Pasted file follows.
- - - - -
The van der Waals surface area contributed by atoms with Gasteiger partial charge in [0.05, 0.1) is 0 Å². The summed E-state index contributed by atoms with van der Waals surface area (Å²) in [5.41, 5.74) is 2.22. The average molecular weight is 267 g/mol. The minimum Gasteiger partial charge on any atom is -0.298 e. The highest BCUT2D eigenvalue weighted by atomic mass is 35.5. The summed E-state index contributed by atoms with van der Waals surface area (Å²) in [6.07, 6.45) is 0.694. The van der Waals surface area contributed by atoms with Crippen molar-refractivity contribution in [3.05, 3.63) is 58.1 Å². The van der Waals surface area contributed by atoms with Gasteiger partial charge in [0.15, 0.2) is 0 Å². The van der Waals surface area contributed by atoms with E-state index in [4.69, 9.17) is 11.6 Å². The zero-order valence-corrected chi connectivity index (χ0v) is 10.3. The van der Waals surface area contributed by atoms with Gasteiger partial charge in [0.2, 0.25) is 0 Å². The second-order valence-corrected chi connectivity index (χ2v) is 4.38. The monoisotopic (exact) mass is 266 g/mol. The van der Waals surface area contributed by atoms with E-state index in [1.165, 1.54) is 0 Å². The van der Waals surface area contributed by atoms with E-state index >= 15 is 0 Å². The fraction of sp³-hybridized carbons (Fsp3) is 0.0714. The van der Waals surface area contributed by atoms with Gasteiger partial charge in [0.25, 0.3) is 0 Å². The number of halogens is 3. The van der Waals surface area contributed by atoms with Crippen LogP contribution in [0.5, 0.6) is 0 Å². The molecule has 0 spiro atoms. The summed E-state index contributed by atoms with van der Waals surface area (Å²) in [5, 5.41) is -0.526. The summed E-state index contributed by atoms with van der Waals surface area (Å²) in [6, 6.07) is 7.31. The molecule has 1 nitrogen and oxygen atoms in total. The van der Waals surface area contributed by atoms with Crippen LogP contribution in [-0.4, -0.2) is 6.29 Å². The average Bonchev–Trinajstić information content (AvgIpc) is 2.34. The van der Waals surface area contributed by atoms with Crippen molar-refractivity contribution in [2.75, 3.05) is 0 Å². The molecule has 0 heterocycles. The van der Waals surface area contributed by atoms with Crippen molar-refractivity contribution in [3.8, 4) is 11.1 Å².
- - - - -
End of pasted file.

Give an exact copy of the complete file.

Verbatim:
The van der Waals surface area contributed by atoms with Gasteiger partial charge in [0.05, 0.1) is 0 Å². The summed E-state index contributed by atoms with van der Waals surface area (Å²) in [5.41, 5.74) is 2.22. The average molecular weight is 267 g/mol. The minimum Gasteiger partial charge on any atom is -0.298 e. The highest BCUT2D eigenvalue weighted by atomic mass is 35.5. The summed E-state index contributed by atoms with van der Waals surface area (Å²) in [6.07, 6.45) is 0.694. The van der Waals surface area contributed by atoms with Crippen molar-refractivity contribution in [3.05, 3.63) is 58.1 Å². The van der Waals surface area contributed by atoms with Gasteiger partial charge in [0.15, 0.2) is 0 Å². The van der Waals surface area contributed by atoms with E-state index in [4.69, 9.17) is 11.6 Å². The zero-order valence-corrected chi connectivity index (χ0v) is 10.3. The van der Waals surface area contributed by atoms with Gasteiger partial charge in [0.2, 0.25) is 0 Å². The second-order valence-corrected chi connectivity index (χ2v) is 4.38. The monoisotopic (exact) mass is 266 g/mol. The van der Waals surface area contributed by atoms with E-state index in [1.165, 1.54) is 0 Å². The van der Waals surface area contributed by atoms with E-state index >= 15 is 0 Å². The fraction of sp³-hybridized carbons (Fsp3) is 0.0714. The van der Waals surface area contributed by atoms with Gasteiger partial charge in [0.25, 0.3) is 0 Å². The number of halogens is 3. The van der Waals surface area contributed by atoms with Crippen LogP contribution in [0.5, 0.6) is 0 Å². The molecule has 0 spiro atoms. The summed E-state index contributed by atoms with van der Waals surface area (Å²) in [5, 5.41) is -0.526. The summed E-state index contributed by atoms with van der Waals surface area (Å²) in [6, 6.07) is 7.31. The molecule has 1 nitrogen and oxygen atoms in total. The van der Waals surface area contributed by atoms with Crippen LogP contribution in [-0.4, -0.2) is 6.29 Å². The average Bonchev–Trinajstić information content (AvgIpc) is 2.34. The van der Waals surface area contributed by atoms with Crippen molar-refractivity contribution in [2.75, 3.05) is 0 Å². The molecule has 0 heterocycles. The van der Waals surface area contributed by atoms with Crippen molar-refractivity contribution in [3.8, 4) is 11.1 Å².